Nepal's Maoists prepared on Friday to launch a fresh round of protests in parliament and on the streets, accusing the new government of failing to address their demands.
The former rebels, who fought a decade-long civil war with the state before winning elections last year, said Nepal's leaders had failed to resolve a row over the army chief that led to the fall of the Maoist-led government.
"We gave the government a month to find a political solution, but it was not serious in addressing our demands," said Maoist party spokesman Dinanath Sharma.
"From Friday we will organise a series of nationwide protests against the government that will continue for two months. We have been left with no other option."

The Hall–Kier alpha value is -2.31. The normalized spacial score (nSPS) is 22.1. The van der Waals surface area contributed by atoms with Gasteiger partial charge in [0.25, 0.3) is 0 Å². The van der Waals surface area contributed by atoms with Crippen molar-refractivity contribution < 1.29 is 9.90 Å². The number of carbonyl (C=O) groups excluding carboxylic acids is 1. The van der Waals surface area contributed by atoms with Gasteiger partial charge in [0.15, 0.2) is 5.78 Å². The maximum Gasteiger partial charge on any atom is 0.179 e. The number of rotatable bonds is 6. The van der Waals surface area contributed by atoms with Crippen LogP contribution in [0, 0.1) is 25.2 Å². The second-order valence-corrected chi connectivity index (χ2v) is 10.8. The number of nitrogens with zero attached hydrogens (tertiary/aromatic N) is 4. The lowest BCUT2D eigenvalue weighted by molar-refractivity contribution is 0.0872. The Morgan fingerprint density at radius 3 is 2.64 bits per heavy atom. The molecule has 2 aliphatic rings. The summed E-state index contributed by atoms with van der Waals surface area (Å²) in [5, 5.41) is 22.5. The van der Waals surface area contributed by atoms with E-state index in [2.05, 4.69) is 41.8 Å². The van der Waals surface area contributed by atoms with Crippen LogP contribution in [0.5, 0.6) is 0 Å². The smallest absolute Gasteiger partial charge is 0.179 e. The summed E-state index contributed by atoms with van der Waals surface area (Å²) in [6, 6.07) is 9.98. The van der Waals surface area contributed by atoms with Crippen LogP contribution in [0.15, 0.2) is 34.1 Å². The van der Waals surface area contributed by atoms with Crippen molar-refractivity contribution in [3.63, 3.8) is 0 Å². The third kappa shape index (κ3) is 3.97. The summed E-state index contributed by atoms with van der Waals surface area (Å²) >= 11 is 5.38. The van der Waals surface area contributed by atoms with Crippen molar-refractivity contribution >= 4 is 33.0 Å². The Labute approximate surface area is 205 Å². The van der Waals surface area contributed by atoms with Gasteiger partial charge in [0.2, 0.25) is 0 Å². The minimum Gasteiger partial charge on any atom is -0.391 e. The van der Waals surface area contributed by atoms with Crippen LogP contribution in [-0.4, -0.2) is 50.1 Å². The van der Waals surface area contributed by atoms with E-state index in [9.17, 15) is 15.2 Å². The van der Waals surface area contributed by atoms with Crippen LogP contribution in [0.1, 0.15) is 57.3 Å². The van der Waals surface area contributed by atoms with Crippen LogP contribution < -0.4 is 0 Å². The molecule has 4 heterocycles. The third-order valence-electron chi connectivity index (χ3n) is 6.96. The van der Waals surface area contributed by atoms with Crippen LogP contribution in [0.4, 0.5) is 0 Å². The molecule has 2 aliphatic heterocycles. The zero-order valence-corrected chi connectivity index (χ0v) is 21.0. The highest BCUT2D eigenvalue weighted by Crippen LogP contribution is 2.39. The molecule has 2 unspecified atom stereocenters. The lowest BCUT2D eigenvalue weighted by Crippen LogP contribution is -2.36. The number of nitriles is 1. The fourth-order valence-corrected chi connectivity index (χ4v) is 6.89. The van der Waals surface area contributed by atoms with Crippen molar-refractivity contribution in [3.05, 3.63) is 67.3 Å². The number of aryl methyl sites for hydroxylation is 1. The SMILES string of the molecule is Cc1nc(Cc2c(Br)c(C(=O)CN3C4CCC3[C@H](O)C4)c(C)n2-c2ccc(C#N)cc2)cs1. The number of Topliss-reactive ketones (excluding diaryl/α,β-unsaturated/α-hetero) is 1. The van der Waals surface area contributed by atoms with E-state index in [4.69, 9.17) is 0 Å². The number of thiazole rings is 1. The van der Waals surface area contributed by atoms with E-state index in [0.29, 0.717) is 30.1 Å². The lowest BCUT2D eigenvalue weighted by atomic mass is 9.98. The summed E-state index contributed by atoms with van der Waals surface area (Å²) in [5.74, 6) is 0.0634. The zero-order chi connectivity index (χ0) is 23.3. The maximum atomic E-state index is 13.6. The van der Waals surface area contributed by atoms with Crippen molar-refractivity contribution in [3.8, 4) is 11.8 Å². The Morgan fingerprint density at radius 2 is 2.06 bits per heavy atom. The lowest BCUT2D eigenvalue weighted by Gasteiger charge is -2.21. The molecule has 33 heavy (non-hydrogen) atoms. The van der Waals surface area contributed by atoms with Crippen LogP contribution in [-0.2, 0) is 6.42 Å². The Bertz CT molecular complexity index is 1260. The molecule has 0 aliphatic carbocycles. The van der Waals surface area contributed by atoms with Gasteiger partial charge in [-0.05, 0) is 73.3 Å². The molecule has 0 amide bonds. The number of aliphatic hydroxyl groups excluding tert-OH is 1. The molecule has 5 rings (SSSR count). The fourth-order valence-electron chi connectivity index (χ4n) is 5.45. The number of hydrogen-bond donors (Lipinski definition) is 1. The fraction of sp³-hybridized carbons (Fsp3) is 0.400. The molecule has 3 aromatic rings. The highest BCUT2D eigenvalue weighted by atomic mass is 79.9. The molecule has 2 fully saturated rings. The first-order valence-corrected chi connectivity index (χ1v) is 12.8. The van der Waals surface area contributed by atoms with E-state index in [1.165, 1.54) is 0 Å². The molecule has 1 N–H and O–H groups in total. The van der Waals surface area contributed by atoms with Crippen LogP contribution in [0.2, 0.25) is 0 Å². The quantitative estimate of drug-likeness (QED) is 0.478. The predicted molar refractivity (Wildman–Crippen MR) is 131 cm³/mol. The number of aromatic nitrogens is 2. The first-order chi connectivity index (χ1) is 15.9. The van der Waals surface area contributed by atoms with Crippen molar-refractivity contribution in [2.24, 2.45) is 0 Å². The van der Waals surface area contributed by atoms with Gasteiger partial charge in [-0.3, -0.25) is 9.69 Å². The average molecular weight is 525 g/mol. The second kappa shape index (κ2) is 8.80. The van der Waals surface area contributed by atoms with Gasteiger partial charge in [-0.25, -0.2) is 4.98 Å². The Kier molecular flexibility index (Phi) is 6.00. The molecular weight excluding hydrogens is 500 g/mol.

Maoist leader Pushpa Kamal Dahal -- who goes by the name Prachanda, or the fierce one -- resigned as prime minister on May 4 after just eight months in the job when the president overruled his decision to sack the head of the army.
A new coalition government has since been formed, but the Maoists -- the biggest single party in the house -- say the president's move was unconstitutional and must be reversed.
The former guerrillas have said they will disrupt parliament from Friday and launch a series of nationwide street protests from Sunday, casting a shadow over the already faltering peace process launched when the war ended in 2006.
The UN Mission in Nepal (UNMIN), set up to oversee the peace process, expressed concern about the political stalemate.
"Political parties must get their act together to move the peace process forward at the earliest," said spokesman Kosmos Biswokarma.